The Renaissance and Enlightenment: Two periods of worldviews
Resource: History Through the Eyes of Faith
By Hudson Farrell on 6/7/13
Every person has a way of viewing the world. Each time period has a group of predominant philosophers. Thus we can conclude that most time periods have a predominant worldview. In this paper I will discuss four topics: God, man, ethics and suffering. Each will be discussed in a way that will attempt to address each issue from the viewpoint of the time period selected. I will discuss the topics from a Renaissance point of view and also from an Enlightenment standpoint. In doing so, I hope to unwrap certain characteristics of the worldview of each time period. God is a good starting point for this paper. Seeing that He is the center of everything (John 1:1-4) I think that by starting with Him we will be able to set a foundation for each worldview, and then the other main topics will flow soundly from it.
During the Renaissance period, roughly the fourteenth and fifteenth centuries, God was still predominately perceived to be at the center of life. God would have been seen as fully just and also as fully love, infinite and personal. He would have been seen as mostly mysterious, but also somewhat predictable. In the Renaissance period we begin to see a small spark of humanism. However, this humanism, for the most part, was not “man” centric but on valuing human worth and human knowing in a way that glorified God. Contrary to the popular belief that the Renaissance was a time of rebelling against Christianity, the Renaissance was a time of “rebelling” to do Christianity better. This is shown by the many Christians who sought to reconcile the best of pagan antiquity to the Christian gospel.
The Enlightenment (roughly the sixteenth and seventeenth centuries) “dulled” God down into a predictable entity who could eventually be understood by humans. God created the universe, and placed humans onto planet earth and endowed them with inalienable rights. Human education was emphasized greatly during the Enlightenment (and to this day). People believed that God created the physical (and maybe spiritual) world with certain laws which humans could discover. The world was seen as mathematically predictable. Presumably humans could then learn all the laws of this world. God also subjected Himself to these laws; therefore humans could predict his ways. What humanism was not in the Renaissance, it became in the Enlightenment. Humanism turned from being primarily religious to being predominantly secular, from God centric to man centered.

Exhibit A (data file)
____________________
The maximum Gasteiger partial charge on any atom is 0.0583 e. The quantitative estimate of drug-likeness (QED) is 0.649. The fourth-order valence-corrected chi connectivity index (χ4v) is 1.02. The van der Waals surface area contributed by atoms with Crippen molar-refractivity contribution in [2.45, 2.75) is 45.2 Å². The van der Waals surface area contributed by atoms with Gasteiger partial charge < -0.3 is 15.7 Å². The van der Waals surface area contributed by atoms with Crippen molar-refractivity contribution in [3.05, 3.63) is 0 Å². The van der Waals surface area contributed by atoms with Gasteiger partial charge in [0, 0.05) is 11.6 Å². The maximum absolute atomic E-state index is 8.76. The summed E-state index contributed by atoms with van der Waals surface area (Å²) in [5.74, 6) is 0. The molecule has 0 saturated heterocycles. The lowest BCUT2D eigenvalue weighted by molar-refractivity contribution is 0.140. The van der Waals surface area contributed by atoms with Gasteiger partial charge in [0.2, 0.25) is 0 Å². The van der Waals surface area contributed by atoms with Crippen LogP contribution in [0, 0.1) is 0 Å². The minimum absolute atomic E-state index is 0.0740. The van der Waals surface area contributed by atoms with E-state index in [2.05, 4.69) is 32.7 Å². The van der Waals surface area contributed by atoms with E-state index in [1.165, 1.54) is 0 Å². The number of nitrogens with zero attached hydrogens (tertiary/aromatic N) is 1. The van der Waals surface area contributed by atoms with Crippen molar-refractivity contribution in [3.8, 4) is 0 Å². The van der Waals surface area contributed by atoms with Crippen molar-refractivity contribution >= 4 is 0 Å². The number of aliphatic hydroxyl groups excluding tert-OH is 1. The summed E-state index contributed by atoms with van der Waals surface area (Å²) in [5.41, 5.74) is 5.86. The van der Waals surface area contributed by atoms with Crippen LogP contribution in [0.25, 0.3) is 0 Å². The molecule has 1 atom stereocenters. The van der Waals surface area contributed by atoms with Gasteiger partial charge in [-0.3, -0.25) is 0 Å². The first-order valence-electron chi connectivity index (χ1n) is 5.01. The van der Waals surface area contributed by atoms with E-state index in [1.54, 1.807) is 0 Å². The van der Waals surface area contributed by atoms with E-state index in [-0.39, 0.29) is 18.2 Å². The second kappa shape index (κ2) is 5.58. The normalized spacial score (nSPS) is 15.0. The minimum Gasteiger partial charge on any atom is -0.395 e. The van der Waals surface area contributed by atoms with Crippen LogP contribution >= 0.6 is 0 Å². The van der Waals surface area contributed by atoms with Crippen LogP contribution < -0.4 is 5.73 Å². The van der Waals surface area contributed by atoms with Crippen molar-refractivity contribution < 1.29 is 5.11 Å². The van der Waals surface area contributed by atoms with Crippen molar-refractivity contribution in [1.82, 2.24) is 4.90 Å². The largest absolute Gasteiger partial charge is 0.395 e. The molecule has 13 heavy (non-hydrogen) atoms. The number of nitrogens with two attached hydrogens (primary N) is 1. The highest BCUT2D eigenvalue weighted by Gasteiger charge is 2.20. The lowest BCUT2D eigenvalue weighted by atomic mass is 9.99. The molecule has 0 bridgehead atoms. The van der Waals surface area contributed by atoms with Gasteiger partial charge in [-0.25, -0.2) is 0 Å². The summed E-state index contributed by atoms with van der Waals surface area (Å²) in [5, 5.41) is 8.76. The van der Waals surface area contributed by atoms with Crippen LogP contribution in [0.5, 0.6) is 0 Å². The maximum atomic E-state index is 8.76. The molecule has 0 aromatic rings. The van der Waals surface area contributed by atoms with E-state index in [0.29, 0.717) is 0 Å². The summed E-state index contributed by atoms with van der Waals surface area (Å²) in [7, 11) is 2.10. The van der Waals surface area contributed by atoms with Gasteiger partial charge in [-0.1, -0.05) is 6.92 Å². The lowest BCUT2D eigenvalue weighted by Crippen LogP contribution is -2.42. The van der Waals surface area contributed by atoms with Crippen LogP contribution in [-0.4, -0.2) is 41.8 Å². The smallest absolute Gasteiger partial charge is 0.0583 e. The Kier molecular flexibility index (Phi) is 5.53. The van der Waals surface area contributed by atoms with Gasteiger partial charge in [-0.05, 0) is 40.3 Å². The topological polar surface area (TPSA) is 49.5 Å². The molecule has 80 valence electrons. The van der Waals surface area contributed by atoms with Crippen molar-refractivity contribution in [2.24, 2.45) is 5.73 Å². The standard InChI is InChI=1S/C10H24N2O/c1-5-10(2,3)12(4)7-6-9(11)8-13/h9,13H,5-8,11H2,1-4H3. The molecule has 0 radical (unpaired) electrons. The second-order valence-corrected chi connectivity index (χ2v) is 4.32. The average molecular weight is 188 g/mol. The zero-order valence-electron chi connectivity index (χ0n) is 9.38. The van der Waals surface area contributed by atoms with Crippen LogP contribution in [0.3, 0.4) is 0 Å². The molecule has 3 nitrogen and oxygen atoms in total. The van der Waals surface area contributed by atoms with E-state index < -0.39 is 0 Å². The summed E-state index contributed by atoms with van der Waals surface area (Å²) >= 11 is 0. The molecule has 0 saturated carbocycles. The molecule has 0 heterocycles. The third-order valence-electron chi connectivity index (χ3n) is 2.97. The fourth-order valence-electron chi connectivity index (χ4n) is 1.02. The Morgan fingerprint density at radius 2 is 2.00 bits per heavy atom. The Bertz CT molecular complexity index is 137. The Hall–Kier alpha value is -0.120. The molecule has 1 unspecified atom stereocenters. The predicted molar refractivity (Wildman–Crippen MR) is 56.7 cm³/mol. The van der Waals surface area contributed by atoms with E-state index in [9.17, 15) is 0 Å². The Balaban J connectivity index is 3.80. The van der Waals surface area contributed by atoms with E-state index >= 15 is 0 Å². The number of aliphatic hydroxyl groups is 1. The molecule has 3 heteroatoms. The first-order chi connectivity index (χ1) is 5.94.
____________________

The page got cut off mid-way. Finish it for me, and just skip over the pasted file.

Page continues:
The human individual became the central focus of society during the Enlightenment. Much emphasis was placed on the individual and his merits. The more that humans could understand the world and the laws that rule the world, the better human advancement would become. Also, the more people utilized education and knowledge, the more peaceful the world would become. However, we in the modern era see that this isn’t true.
In the Renaissance era, the individual was not placed at the center of society, but rather part of the corporate body of which society was composed. Education and human learning was seen as an opportunity to learn about God’s world and to explore it. Man was not the “measure of all things”; God was.
Since God was seen as the nucleus of life during the Renaissance, He would have been the standard for the ethical code. Many of the humanists of the time would have wanted to “rebel” against, what they considered as, “not so good” ethical codes, and replace them with better standards based on what God’s desires were. The ethics and laws of society would also have been determined by whether or not the code in question was beneficial to protecting society.
During the Enlightenment more emphasis was placed on the individual, and therefore ethics and laws would have been determined more by what was good for an individual rather than for the common good of a group of individuals. Many secular humanists of the time pushed for complete freedom from all tyrannies over the mind and spirit. One tyranny that they could not push out was the tyranny of suffering and hardships.
I don’t think that during the Enlightenment scholars would have had an answer for why there is evil and suffering. It was a time of reason and understanding, and suffering cannot be rationally explained when man is the center of everything. Because when man is the center of all, he sees himself as good; evil cannot come from good. Therefore, man would be living in a world that was defined by perfect laws, and no evil should be present in a perfect world. Yet, there was evil and suffering. I don’t think the Enlightenment scholars had an answer for this difficulty.
Scholars during the Renaissance probably would have been disturbed by evil and suffering, and some probably would have had a similar response to the scholars of the Enlightenment. They probably would have attributed it to the likelihood that the laws of society were not perfect and needed perfecting to eliminate the blemishes. However, I think most would have considered suffering as a part of life. They would have viewed it as a consequence of man’s inherited imperfection. They probably viewed hardships as part of their daily lives.
By discussing important topics such as the places given to God and man, ethics and the cause of evil and suffering, we have been able to explore the worldviews of two important time periods. The Renaissance period was a time when worldviews were based mostly on Biblical values. The Enlightenment however, was a more secular period, but did have many influential Christian leaders. In short, God was the center of everything during the Renaissance and man became the nucleus of all during the Enlightenment. Both time periods have affected the way we shape our worldviews today. It would be useful for each of us to compare the worldviews discussed in this paper with our own.